Parents angry over £3m funding cut to Norfolk’s Sure Start children’s centres
- Credit: © ARCHANT NORFOLK PHOTOGRAPHIC
Sessions at children's centres across Norwich and Norfolk are being scrapped or scaled back because of a £3m cut to funding, it has emerged, sparking anger among parents.
Norfolk County Council, when setting its budget and figuring out where to make millions of pounds worth of savings pledged that none of the county's 53 Sure Start children's centres would close.
But the council is spending £3m less to commission the services in those centres, including a £1.8m cut this year, and parents say that has meant some activities and sessions have been shelved.
Amber Bowyer, manager of the North City Children's Centre, based at Angel Road Infant School in Norwich, acknowledged the funding issues when the centre's summer programme of activities was published.
She wrote to parents: 'As most of you know, North City Children's Centre has received a reduction in funding. It has been a difficult term for parents, children and staff as we have had to make last minute changes to our programme and finish some groups earlier than expected.
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'I would like to assure you that we have taken on board all of your feedback and I continue to raise awareness of the impact of our budget reduction.'
Parents took to Facebook to express their disappointment that some of the sessions had been dropped.
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Corrina Brock wrote: 'I really wonder who makes decisions, because it's not people who actually use services like children centres.'
And Karen Medler posted: 'Such a shame there's hardly any groups that I used to go to with the cuts etc!!'
Norfolk County Council, which commissions organisations to run the centres, said councillors had agreed to invest around £30m in the network of children's centre over the next three years.
But as part of the focus on early help, the council wanted services to be more directly concentrated on activities to support and help the families that need them most.
A spokeswoman said: 'At the beginning of 2016 contract extensions were signed with the current providers for a further three years, with an option to extend for an additional year.
'A refreshed service specification focusses on achieving outcomes for children and families, with an emphasis on working with partners from the statutory, voluntary and community sectors.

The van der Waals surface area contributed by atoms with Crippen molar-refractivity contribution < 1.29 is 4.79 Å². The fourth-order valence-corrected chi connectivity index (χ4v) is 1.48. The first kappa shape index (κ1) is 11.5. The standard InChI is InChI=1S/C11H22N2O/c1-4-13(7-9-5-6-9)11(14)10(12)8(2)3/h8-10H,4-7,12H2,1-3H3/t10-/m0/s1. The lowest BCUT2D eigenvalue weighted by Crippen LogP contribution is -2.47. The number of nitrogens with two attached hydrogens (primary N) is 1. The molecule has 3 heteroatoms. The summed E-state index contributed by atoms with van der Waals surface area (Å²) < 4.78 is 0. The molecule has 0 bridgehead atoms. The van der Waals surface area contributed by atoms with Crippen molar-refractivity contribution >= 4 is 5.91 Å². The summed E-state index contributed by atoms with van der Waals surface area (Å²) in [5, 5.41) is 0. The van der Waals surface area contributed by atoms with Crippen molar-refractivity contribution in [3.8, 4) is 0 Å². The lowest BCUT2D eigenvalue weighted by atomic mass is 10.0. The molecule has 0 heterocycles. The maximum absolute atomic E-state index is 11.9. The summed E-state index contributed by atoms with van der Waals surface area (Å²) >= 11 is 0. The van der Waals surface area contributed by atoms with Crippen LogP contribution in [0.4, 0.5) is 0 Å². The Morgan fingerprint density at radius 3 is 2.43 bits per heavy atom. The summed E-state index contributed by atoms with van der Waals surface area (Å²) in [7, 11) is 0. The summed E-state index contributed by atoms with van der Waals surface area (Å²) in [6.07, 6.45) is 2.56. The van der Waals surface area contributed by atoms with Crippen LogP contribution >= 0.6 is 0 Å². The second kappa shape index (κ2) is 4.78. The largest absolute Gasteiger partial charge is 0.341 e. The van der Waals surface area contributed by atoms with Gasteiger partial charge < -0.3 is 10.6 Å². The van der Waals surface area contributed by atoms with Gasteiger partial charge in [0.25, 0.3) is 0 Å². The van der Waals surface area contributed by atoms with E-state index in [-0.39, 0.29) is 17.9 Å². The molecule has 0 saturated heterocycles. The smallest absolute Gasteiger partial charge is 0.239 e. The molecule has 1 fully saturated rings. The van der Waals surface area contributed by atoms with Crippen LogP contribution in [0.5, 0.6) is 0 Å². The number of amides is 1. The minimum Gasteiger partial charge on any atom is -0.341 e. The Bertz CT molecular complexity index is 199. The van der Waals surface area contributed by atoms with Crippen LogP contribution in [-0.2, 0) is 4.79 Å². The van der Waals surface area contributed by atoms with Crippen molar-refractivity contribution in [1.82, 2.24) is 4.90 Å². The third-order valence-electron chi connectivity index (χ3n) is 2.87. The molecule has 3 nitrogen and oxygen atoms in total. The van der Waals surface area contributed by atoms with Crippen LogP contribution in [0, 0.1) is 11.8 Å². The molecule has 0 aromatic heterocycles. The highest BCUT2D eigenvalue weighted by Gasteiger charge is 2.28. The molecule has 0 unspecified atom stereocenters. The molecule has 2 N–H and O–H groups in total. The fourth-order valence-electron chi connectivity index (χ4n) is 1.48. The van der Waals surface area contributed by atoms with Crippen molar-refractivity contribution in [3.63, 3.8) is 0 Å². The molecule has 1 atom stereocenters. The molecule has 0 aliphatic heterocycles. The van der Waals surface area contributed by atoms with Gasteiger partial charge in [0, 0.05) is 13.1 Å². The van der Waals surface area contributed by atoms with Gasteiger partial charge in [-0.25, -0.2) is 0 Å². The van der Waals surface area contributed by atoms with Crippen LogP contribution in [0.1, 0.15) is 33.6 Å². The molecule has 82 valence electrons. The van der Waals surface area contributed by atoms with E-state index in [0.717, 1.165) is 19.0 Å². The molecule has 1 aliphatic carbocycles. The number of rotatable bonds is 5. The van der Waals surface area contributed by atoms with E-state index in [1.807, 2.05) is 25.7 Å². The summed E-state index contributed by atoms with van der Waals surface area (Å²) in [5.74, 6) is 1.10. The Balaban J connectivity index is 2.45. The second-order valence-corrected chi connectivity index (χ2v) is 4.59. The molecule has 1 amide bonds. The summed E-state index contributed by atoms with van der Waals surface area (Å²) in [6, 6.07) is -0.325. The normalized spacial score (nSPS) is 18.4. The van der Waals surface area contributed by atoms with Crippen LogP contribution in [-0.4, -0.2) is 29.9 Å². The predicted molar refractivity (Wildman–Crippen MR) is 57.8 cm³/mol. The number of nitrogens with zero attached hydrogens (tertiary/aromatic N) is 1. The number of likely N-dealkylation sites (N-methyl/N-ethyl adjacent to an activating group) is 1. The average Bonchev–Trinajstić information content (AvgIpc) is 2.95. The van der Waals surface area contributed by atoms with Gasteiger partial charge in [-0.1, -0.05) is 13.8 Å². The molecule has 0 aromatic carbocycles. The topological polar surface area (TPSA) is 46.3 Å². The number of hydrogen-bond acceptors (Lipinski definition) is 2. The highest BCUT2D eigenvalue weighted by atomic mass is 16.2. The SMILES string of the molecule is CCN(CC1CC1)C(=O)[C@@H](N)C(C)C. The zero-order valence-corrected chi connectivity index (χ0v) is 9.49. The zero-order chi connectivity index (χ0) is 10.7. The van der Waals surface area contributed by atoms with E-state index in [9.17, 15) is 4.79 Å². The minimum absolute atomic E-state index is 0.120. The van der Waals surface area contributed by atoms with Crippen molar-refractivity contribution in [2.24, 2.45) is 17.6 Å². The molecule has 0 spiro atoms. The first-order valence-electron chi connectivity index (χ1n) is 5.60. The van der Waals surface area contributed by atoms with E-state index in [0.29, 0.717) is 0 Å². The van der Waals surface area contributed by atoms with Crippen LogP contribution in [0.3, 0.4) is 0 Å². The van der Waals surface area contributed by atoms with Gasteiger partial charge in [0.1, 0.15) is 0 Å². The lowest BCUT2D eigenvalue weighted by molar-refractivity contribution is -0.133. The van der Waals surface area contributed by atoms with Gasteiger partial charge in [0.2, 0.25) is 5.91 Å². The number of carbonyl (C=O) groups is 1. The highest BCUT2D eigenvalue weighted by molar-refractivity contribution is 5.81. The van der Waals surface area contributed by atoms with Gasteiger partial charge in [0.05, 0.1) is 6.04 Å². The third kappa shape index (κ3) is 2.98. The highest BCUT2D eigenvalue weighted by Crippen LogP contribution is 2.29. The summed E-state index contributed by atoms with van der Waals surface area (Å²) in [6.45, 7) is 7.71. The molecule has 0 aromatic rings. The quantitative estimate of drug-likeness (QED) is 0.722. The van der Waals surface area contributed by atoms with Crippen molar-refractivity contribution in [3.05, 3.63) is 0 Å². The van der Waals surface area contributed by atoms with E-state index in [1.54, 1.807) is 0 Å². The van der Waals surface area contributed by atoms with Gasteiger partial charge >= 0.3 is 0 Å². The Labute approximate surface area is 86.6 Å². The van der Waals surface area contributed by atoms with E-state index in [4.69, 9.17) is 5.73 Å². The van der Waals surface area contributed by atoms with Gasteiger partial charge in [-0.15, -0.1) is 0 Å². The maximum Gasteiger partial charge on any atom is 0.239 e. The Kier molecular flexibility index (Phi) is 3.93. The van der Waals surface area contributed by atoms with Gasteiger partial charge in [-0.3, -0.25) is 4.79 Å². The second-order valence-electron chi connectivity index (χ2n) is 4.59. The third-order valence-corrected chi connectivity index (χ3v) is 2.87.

'In delivering against this specification each Children's Centre Advisory Board will determine the range and balance of activities they will provide based on local needs and engagement with local parents.'
James Joyce, who was chairman of the county council's children's services committee when the cuts were agreed, said: '£30m is a substantial amount of money to be investing in these vital local services and demonstrates our commitment to helping the people in our communities who need the most support.
'It is absolutely right that decisions about how the money is actually spent in local centres are taken locally, but our new funding approach is certainly designed to make sure it's spent where it's most needed in ways that will have the most positive outcomes, and that it's used as effectively and efficiently as possible.'
Dan Mobbs, chief executive of the Mancroft Advice Project, said it was important for the council to invest in supporting younger people, but added the reduction in spending was the result of central government cuts.
He added: 'Children centres are really well placed to support families in difficulties. If we invest money early on before the problems get worse, you can save money later. That seems like a very sensible way to invest money.
'It is a shame that we are going backwards, rather than forwards with something that has been very successful. But we are very lucky none of them have been closed.'
Former council leader George Nobbs said none of the cuts the council had agreed to make were 'ideal or acceptable', but that the government had left the authority with no choice but to make savings.
In January. experts from Oxford University concluded that mothers who had attended centres which were growing and had not been hit by cuts, had improved mental health compared to those attending centres which had experienced budget cuts and were reducing services.